As the next day breaks, Varan's reign of terror continues as he capsizes a fishing boat not far from Tokyo's shores. The defense force then remobilizes, sending a squadron of jets to intercept the creature. The jets are met with little success, however, as Varan manages to sink one of them that ventures to close to the water's surface. Pleased with his success, the monster submerges and continues his descent toward Tokyo. The military moves into phase two of their counterattack, deploying battleships to the surrounding waters. Unfortunately, the battleship's artillery has no effect against the creature.
Undiscouraged, the SDF quickly launches a third campaign to try and stop Varan's advancement, this time using mine sweepers to seal off Tokyo. The attack, like the rest, is met with failure, though. Out of options, the defense force again remobilizes its forces to the area around Tokyo bay, lining the water with battleships and dispatching a battalion of tanks near Haneda airport. A large amount of Special Gunpowder, which they hope will have better success at destroying the monster, is also readied. Tokyo is then evacuated, as the military awaits the appearance of Varan.
Day turns to night as Varan finally emerges from the water, ready to attack the Japanese mainland. The creature is immediately shelled by the surrounding forces, but that doesn't deter his advancement on land. Kenji, once again taking matters into his own hands, drives a truck filled with Special Gunpowder to the runway of Haneda airport. Varan advances on the small vehicle, as Kenji escapes to a safe distance. With Varan directly over the truck, the detonate trigger is pulled, causing the aquatic monster to fall flat on his stomach. The SDF celebrates prematurely, though, as the beast rises from the attack seemingly unfazed, and begins an assault on his hind legs. Light bombs are once again deployed to try and attract the monster, while the defense force witnesses Varan eating one of the flares. A new plan is then hatched, as they prepare light bombs filled with the Special Gun Powder.
The bombs are unleashed, as the monster eats two of them out of the night sky. Shortly after, the first bomb detonates, causing the monster to retreat back to the sea. Varan is too late, though, as the second detonates as the creature is underwater and the defense force declares the creature long gone.
- Toho Co. Ltd.: Japanese (86 min.; original version)
- Crown International Pictures: English (70 min.; released to American theaters)
- A virtually new film was created, using American players for all significant dramatic scenes which now centered around an American military scientist Cmdr. James Bradley (Myron Healey) and his Japanese wife Anna conducting desalinization experiments in the salt water lake which awakened the monster. Except for the final scene, Daikaju Baran was represented only by its special effects, cut to accommodate the new script, and two or three brief incidental shots. Nothing was dubbed as there were no dialogue shots left to dub.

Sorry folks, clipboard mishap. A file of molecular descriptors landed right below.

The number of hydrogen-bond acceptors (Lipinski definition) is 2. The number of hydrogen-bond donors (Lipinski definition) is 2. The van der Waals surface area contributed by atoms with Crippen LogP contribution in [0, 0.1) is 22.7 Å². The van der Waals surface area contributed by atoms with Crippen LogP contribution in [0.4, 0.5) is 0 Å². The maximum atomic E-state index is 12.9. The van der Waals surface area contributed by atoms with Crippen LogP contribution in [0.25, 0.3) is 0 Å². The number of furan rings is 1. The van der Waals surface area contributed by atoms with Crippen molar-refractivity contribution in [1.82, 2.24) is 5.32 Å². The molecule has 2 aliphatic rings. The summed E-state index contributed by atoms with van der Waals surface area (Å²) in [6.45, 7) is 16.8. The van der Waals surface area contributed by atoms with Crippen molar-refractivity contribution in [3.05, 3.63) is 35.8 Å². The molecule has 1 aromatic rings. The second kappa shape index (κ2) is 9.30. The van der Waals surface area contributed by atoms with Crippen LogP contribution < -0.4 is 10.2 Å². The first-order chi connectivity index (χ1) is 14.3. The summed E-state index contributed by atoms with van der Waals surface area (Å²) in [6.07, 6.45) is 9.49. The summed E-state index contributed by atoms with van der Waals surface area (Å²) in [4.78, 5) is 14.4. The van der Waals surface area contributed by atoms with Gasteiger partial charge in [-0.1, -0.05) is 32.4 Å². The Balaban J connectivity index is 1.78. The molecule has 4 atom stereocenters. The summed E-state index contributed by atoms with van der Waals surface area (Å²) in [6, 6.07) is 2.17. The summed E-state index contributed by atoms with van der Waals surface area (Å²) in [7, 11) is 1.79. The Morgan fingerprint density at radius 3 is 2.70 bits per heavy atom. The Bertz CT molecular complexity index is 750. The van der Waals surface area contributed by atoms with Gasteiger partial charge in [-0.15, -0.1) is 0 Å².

- The entire music and sound tracks of Daikaiju Baran were replaced.
- All footage showing Varan flying was removed in an attempt to make the monster more believable.
- In the US version the name Varan is almost never spoken. Except for one Japanese language scene, involving a military radio transmission, the monster is instead referred to as "Obaki" (from "obake", a Japanese word for "monster").
- Varan's attack on Tokyo was much shorter.
Much stock footage from Godzilla was used mostly in close ups of buildings getting crushed and when the planes fight Varan.
- Kenji Uozaki - Kozo Nomura (Akiji Nomura)
- Yuriko Sinjo (woman journalist) - Ayumi Sonoda
- Motohiko Horiguti - Fumindo Matsuo
- Ichiro Sinjo - Hisaya Ito
- Yutaka Kawata - Nadao Kirino
- Dr. Sugimoto - Korenari Senda
- Dr. Majima - Fuyuki Murakami
- Dr. Fujimura - Akihiko Hirata
- Director General of the Defense Agency - Minosuke Yamada
- Colonel. Kusama - Akio Kusama
- Katsumoto, Lieutenant Commander - Yoshio Tsuchiya
- Captain Maritime Self-Defense Force vessel - Yoshifumi Tajima
- Minesweeper coxswain - Jiro Mitsuaki
- Shinto priest - Akira Sera
- Issaku - Akira Yamada
- Jiro - Toku Ihara
- Ken - Takashi Ito
- Ken’s Mother - Ayako Honma
- Villager - Yoshikazu Kawamata
- Medium - Kin Sugai
- Varan, the Unbelievable himself and a giant, gliding lizard - Haruo Nakajima, Katsumi Tezuka
- Cmdr. James Bradley - Myron Healey
- Anna - Tsuruko Kobayashi
- Capt. Kishi - Clifford Kawada
- Matsu (the boy) - Derick Shimatsu
- Paul Isoh - Kozo Nomura
- Shidori Isoh - Ayumi Sonoda
- Paul's Friend - Fumindo Matsuo
- Pvt. Seki - Hiroshi Hisasume
- Akira Watanabe Special Effects Set Director
- Koji Kajita Assistant to the Director
- Teisho Arikawa Special Effects Photographer
- Keizo Murase Suitmation Effects Director
Noted monster fan Andrew Smith, of Popcorn Pictures, slated the butcher job that the American version had given the Japanese original but also said that the original wasn't that great either. He was perplexed at the decision to give Varan its own standalone film, saying that "considering how some of the more popular Toho monsters have never received their own film, the decision to give Varan his own vehicle is mind-boggling."
- Varan the Unbelievable (1962) Review Popcorn Pictures
- Daikaijû Baran at the Internet Movie Database
- Varan the Unbelievable at the Internet Movie Database
- DVD review at DVD Drive-In
- "大怪獣バラン (Daikaijū Baran)" (in Japanese). Japanese Movie Database. Retrieved 2007-07-13.